Girlfriends (1978 film)
1993 VHS cover
|Directed by||Claudia Weill|
|Produced by||Claudia Weill|
|Screenplay by||Vicki Polon|
|Story by||Claudia Weill
|Music by||Michael Small|
|Edited by||Suzanne Pettit|
|Distributed by||Warner Bros.|
|August 18, 1978|
A photographer, Susan Weinblatt (Melanie Mayron), supports herself by shooting baby pictures and Bar Mitzvahs while she aims for an exhibit of her work in a gallery. Her best friend and roommate Anne Munroe (Anita Skinner), is an aspiring writer.
After she sells three of her pictures to a magazine Susan thinks she has left the world of portraits and wedding photography behind her, but her life begins to fall apart when Anne moves out and marries her boyfriend, Martin (Bob Balaban), and she can't manage to sell any more photographs.
Susan develops a crush on the Rabbi Gold (Eli Wallach), who works the Bar Mitzvahs and weddings she works. The two kiss, but before they start an affair she accidentally meets his wife and son which puts a damper on their relationship.
After scamming her way into a meeting with a gallery owner Susan is recommended to another gallerist and is finally able to get her own show. She also gets a boyfriend, Eric (Christopher Guest). She later fights with Anne, as Anne is jealous of her independence while Susan resents her marriage and child. Later on she fights with Eric as well over her insistence on maintaining her own apartment.
At her gallery showing all of Susan's friends and family show up to support her except for Anne who Martin tells her has gone to the countryside alone in order to work. Susan goes to the countryside to see Anne. Anne apologizes for not going to see her show and reveals that she had an abortion that morning, not wanting more children than she already had.
The two do shots and play games but are interrupted by the arrival of Martin.
- Melanie Mayron as Susan Weinblatt
- Anita Skinner as Anne Munroe
- Eli Wallach as Rabbi Aaron Gold
- Christopher Guest as Eric
- Bob Balaban as Martin
- Gina Rogak as Julie
- Amy Wright as Ceil
- Viveca Lindfors as Beatrice
- Mike Kellin as Abe
- Roderick Cook as Simon Carpel
- Kathryn Walker as Carpel's Receptionist
- Jean De Baer as Terry
- Nancy Mette as Denise
- Kristoffer Tabori as Charlie
- Albert Rogers as Hair Dresser
- Russell Horton as Photo Editor
- Jane Anderson as Omega Receptionist
- Stacey Lomoe-Smith as Rebecca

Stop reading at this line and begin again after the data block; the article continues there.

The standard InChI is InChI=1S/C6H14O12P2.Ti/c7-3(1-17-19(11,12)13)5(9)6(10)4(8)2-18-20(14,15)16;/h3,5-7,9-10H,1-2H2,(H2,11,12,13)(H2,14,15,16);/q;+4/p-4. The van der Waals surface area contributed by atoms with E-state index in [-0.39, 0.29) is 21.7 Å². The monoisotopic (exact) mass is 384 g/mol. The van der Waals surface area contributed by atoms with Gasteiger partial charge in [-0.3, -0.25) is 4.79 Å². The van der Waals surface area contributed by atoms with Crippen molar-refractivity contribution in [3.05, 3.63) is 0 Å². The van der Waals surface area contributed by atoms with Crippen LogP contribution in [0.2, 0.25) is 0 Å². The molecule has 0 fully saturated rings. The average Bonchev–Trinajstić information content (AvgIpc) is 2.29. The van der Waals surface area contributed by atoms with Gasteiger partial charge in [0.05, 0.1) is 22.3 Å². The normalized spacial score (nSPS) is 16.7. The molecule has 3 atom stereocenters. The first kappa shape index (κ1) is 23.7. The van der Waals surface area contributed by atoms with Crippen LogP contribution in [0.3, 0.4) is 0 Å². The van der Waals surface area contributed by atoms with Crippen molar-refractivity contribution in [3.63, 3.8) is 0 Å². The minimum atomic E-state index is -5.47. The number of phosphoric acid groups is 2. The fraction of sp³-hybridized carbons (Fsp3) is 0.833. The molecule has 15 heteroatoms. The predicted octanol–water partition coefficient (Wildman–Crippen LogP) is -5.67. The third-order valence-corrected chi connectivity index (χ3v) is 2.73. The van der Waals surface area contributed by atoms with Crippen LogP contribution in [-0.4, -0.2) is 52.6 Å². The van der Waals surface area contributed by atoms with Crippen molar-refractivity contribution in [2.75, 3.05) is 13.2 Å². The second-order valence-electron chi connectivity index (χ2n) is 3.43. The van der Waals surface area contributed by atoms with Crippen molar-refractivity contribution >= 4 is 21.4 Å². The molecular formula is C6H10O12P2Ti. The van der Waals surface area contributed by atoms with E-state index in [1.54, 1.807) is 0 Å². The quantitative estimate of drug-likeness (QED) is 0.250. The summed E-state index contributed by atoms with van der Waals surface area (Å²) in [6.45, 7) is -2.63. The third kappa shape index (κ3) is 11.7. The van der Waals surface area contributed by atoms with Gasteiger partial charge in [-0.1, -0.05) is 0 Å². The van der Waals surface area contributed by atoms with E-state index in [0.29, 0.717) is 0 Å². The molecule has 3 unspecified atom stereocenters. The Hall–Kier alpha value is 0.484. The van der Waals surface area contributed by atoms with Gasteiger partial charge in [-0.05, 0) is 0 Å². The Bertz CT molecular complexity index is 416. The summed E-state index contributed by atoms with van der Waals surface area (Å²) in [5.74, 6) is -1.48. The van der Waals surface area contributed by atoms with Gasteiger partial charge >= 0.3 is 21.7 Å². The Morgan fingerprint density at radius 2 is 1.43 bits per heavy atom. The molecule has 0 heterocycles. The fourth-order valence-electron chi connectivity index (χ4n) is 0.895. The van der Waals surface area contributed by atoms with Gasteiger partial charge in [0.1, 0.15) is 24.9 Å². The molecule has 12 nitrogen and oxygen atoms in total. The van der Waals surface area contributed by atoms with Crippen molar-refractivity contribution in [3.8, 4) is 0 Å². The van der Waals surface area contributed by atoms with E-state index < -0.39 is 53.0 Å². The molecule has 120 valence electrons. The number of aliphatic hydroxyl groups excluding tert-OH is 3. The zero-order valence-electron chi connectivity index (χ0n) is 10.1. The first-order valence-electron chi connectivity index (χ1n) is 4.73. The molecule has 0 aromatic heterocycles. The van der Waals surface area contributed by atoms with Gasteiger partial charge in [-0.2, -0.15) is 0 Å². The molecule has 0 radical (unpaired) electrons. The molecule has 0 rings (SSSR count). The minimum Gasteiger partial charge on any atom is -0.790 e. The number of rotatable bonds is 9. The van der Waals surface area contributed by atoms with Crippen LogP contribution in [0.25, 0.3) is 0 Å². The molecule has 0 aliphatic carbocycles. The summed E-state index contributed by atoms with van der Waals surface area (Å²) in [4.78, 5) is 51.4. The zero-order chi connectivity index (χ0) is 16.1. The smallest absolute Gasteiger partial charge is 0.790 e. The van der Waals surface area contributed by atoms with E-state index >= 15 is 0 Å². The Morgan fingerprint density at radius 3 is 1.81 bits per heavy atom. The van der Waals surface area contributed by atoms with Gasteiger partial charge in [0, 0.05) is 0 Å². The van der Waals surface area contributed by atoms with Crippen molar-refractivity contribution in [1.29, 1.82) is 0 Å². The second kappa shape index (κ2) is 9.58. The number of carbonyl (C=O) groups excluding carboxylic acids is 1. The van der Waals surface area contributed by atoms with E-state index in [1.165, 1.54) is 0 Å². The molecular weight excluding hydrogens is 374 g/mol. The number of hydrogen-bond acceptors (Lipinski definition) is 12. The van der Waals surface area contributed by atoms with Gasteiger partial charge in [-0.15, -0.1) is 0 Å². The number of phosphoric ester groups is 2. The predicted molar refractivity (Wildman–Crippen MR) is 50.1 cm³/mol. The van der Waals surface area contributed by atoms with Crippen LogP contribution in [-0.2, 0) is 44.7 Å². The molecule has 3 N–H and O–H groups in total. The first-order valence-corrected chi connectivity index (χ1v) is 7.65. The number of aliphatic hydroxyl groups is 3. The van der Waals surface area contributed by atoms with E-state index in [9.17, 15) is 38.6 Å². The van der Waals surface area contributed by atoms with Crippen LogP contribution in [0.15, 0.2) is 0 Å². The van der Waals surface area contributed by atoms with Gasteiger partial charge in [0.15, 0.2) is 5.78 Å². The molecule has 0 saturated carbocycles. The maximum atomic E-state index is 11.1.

- Tanya Berezin as Eleanor Gold, Rabbi's Wife
- Ted Lambert as Peter Gold, Rabbi's Son
- Regina David as Rabbi's Receptionist
- Adam Cohen as Bar Mitzvah Boy
- Norma Mayron as Mrs. Weinblatt
- Kenneth McMillan as Cabbie (as Ken McMillan)
Foix: Are you interested in the new paths or trends within current Hollywood production being tried by people like Coppola, Schrader, Spielberg, Scorsese or DePalma?
Kubrick: I think one of the most interesting Hollywood films, well not Hollywood -- American films -- that I've seen in a long time is Claudia Weill's Girlfriends. That film, I thought, was one of the very rare American films that I would compare with the serious, intelligent, sensitive writing and filmmaking that you find in the best directors in Europe. It wasn't a success, I don't know why; it should have been. Certainly I thought it was a wonderful film. It seemed to make no compromise to the inner truth of the story, you know, the theme and everything else.
The great problem is that the films cost so much now; in America it's almost impossible to make a good film -- which means you have to spend a certain amount of time on it, and have good technicians and good actors -- that aren't very, very expensive. This film that Claudia Weill did, I think she did on an amateur basis; she shot it for about a year, two or three days a week. Of course she had a great advantage, because she had all the time she needed to think about it, to see what she had done. I thought she made the film extremely well.
In 1978, Girlfriends won Bronze Leopard award for Best Actress at the Locarno International Film Festival and the People's Choice Award at the Toronto International Film Festival. In 1979 it won the Special David award at the David di Donatello Awards. That year it was also nominated for a Golden Globe award and a BAFTA Award.
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